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Birdseye view of the Piazza Grande

A scene from the Swiss-US film "Birdseye", now showing at the Locarno film festival. Picture taken from "Birdseye"

Locarno's Piazza Grande has had its fair share of the weird and wonderful during the film festival, but the screening of "Birdseye" set filmgoers a real challenge.

This content was published on August 9, 2002 - 11:37

The Swiss-US co-production is not an easy film to follow, and directors Swiss-born Michael Huber and the American, Stephen Beckner, warned the audience beforehand that it would take some time to understand what was going on.

Forewarned is forearmed and the directors' advice should be well-heeded.

Swiss tourist, thief and performance artist, Urs Vogelaug, otherwise known to his American friends as "Birdseye", goes missing in the United States. He has supposedly been kidnapped by a modern-day Bonnie and Clyde who, after a series of grocery store heists, are arrested as they attempt to make their getaway to Mexico.

They claim to have released Vogelaug minutes before their arrest, but he seems to have done an impossible disappearing act from a room with no windows and just one door, right under the noses of FBI agents.

No body

The erstwhile kidnappers found guilty of kidnapping and murdering Birdseye, and sent to prison. The only problem - there is no body and no evidence that he is dead.

In fact a series of robberies caught on closed circuit television (CCTV)show Vogelaug, or someone dressed in his trademark wide-brimmed felt hat and red scarf (cleverly hiding his face from direct view), to be very much alive.

Is it Vogelaug or someone simply imitating him? Hapless cop, Nolan Sharpless (Fred Ward), and his sidekick, son Ben (Fred Koebler), follow the trail leading the audience through a maze of dead ends before discovering the truth. Or do they?

"A thriller which plays with the boundaries of truth" as the promotional blurb would have us believe, reveals itself as a series of one-liners coaxing a trickle of polite guffaws from the audience and leaving us wanting less rather than more.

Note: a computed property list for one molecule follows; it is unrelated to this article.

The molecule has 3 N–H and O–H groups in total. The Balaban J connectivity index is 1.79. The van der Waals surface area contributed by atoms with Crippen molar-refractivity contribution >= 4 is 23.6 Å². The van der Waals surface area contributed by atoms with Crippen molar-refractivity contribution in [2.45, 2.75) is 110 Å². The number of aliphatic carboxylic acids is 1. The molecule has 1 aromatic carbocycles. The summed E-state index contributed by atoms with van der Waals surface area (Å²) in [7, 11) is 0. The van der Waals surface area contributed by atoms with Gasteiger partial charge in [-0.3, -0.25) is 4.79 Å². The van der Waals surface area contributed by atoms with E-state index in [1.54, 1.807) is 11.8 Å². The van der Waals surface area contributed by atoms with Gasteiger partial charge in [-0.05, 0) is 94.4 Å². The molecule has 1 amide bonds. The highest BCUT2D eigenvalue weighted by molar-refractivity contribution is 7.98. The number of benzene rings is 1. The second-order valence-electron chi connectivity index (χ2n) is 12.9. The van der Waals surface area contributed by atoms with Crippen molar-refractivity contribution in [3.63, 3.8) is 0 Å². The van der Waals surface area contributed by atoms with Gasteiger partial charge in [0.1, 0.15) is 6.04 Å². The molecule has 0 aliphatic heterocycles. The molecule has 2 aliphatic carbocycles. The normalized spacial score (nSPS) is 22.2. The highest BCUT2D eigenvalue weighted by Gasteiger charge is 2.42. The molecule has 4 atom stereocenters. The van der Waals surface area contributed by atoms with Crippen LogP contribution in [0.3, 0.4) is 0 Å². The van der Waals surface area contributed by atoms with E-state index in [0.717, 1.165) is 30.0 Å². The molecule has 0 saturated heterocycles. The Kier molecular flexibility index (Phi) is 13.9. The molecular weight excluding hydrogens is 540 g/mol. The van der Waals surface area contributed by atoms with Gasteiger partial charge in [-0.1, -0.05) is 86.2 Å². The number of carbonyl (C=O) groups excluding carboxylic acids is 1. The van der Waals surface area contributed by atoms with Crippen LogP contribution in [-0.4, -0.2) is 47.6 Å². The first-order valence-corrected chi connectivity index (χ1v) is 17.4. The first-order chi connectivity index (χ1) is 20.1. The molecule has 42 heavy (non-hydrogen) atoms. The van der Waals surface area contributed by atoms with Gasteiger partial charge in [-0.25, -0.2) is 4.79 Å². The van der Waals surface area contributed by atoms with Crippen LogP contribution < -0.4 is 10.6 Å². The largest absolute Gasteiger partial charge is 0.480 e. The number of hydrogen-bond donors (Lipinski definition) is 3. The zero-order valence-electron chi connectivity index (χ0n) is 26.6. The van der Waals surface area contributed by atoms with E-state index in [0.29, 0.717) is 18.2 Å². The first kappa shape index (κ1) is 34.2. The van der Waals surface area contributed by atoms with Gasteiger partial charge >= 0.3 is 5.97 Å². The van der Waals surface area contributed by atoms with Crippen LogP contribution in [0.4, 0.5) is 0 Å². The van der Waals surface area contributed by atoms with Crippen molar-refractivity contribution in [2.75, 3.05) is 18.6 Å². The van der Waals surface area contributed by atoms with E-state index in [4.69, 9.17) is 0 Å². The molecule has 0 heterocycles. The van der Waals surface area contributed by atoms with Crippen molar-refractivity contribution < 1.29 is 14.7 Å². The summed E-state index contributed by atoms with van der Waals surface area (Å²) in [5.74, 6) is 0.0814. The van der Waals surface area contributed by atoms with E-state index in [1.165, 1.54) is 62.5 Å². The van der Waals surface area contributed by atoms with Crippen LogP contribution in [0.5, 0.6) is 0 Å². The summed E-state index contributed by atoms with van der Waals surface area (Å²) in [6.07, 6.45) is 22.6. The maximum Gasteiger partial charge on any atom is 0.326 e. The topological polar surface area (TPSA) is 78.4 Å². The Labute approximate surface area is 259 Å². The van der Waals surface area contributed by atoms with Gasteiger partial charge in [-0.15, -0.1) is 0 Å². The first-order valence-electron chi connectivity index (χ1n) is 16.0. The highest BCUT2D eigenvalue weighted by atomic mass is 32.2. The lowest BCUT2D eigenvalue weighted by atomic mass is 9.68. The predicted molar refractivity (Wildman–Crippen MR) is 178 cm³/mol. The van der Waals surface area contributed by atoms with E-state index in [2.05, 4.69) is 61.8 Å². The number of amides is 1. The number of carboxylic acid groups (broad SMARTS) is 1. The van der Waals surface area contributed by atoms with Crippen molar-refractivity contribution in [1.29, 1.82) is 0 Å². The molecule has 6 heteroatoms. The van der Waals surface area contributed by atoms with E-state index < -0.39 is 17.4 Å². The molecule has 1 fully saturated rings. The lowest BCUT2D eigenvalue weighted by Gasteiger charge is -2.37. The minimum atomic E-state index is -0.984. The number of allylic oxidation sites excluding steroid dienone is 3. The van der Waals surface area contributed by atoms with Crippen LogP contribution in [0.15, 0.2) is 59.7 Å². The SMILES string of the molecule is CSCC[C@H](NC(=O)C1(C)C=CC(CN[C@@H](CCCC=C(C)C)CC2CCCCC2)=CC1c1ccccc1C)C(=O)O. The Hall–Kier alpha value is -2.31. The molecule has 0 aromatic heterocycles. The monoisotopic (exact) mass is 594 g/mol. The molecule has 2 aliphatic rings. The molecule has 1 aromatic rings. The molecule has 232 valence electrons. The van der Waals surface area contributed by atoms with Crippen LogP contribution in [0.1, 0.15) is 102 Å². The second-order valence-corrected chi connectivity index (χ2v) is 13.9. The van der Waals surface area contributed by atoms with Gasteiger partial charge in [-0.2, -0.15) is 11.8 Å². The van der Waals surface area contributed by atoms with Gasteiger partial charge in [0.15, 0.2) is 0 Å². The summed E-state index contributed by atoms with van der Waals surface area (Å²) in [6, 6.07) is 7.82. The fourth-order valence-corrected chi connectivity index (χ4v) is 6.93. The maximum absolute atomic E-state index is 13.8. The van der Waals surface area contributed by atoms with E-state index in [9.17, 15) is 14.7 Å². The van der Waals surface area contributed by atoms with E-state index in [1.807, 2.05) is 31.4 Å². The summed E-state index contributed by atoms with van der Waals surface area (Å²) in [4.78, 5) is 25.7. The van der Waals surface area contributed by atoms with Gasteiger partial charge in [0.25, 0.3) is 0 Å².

Lack of feeling

Is Vogelaug dead or alive? Do we really care? The essential failure of the film is its inability to encourage the audience to have any real feeling for the characters. Vogelaug, Sharpless, Logan et al simply become the vehicles for a series of jokes the directors clearly found funny and a look at the quirkier side of Swiss and American life.

There are some stunning shots of Colorado - Beckner's home state. And as the film jumps back and forth from the US to Zurich - Huber's hometown - the two directors show an imaginative use of the array of techniques available to contemporary film makers. The story is followed through video surveillance cameras, the television talkshow format, news broadcasts and the "confessional approach" of many reality-TV programmes.

It took the directors seven years to get the financing for the film. When they pitched Birdseye to potential investors they presented it as though it were a true story, with fake newspaper articles and doctored photographs.

Beckner says some people wanted to believe in the character because they liked the story. And as unlikely a story as it might be, the film spreads enough confusion and leaves enough questions unanswered to make the filmgoer wonder whether Birdseye is fact or purely fiction.

by Jonathan Summerton in Locarno

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